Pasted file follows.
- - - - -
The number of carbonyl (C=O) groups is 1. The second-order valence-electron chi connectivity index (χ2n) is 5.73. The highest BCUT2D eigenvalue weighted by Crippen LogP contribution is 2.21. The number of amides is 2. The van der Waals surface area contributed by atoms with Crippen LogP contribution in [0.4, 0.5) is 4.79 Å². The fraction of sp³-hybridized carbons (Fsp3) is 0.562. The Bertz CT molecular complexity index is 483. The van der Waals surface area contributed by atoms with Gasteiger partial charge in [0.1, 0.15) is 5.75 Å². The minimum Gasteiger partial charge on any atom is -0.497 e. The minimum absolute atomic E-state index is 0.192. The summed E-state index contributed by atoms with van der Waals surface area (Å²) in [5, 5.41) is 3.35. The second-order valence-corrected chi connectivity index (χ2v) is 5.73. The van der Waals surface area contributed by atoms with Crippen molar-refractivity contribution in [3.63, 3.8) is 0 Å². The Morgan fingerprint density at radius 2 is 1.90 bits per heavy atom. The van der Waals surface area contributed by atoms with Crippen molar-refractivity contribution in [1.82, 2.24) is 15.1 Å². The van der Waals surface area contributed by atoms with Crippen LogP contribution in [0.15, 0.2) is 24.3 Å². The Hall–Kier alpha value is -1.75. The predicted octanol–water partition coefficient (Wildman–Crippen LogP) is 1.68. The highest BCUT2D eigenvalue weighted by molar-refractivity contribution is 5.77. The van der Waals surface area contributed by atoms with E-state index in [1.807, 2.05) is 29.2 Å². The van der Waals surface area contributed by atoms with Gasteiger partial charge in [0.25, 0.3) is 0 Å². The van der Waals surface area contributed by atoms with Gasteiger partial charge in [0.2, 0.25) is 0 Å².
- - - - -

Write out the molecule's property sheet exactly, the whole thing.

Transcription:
The number of carbonyl (C=O) groups is 1. The second-order valence-electron chi connectivity index (χ2n) is 5.73. The highest BCUT2D eigenvalue weighted by Crippen LogP contribution is 2.21. The number of amides is 2. The van der Waals surface area contributed by atoms with Crippen LogP contribution in [0.4, 0.5) is 4.79 Å². The fraction of sp³-hybridized carbons (Fsp3) is 0.562. The Bertz CT molecular complexity index is 483. The van der Waals surface area contributed by atoms with Gasteiger partial charge in [0.1, 0.15) is 5.75 Å². The minimum Gasteiger partial charge on any atom is -0.497 e. The minimum absolute atomic E-state index is 0.192. The summed E-state index contributed by atoms with van der Waals surface area (Å²) in [5, 5.41) is 3.35. The second-order valence-corrected chi connectivity index (χ2v) is 5.73. The van der Waals surface area contributed by atoms with Crippen molar-refractivity contribution in [3.63, 3.8) is 0 Å². The Morgan fingerprint density at radius 2 is 1.90 bits per heavy atom. The van der Waals surface area contributed by atoms with Crippen molar-refractivity contribution in [1.82, 2.24) is 15.1 Å². The van der Waals surface area contributed by atoms with Crippen LogP contribution in [0.15, 0.2) is 24.3 Å². The Hall–Kier alpha value is -1.75. The predicted octanol–water partition coefficient (Wildman–Crippen LogP) is 1.68. The highest BCUT2D eigenvalue weighted by molar-refractivity contribution is 5.77. The van der Waals surface area contributed by atoms with E-state index in [1.807, 2.05) is 29.2 Å². The van der Waals surface area contributed by atoms with Gasteiger partial charge in [0.25, 0.3) is 0 Å². The van der Waals surface area contributed by atoms with Gasteiger partial charge in [0.2, 0.25) is 0 Å².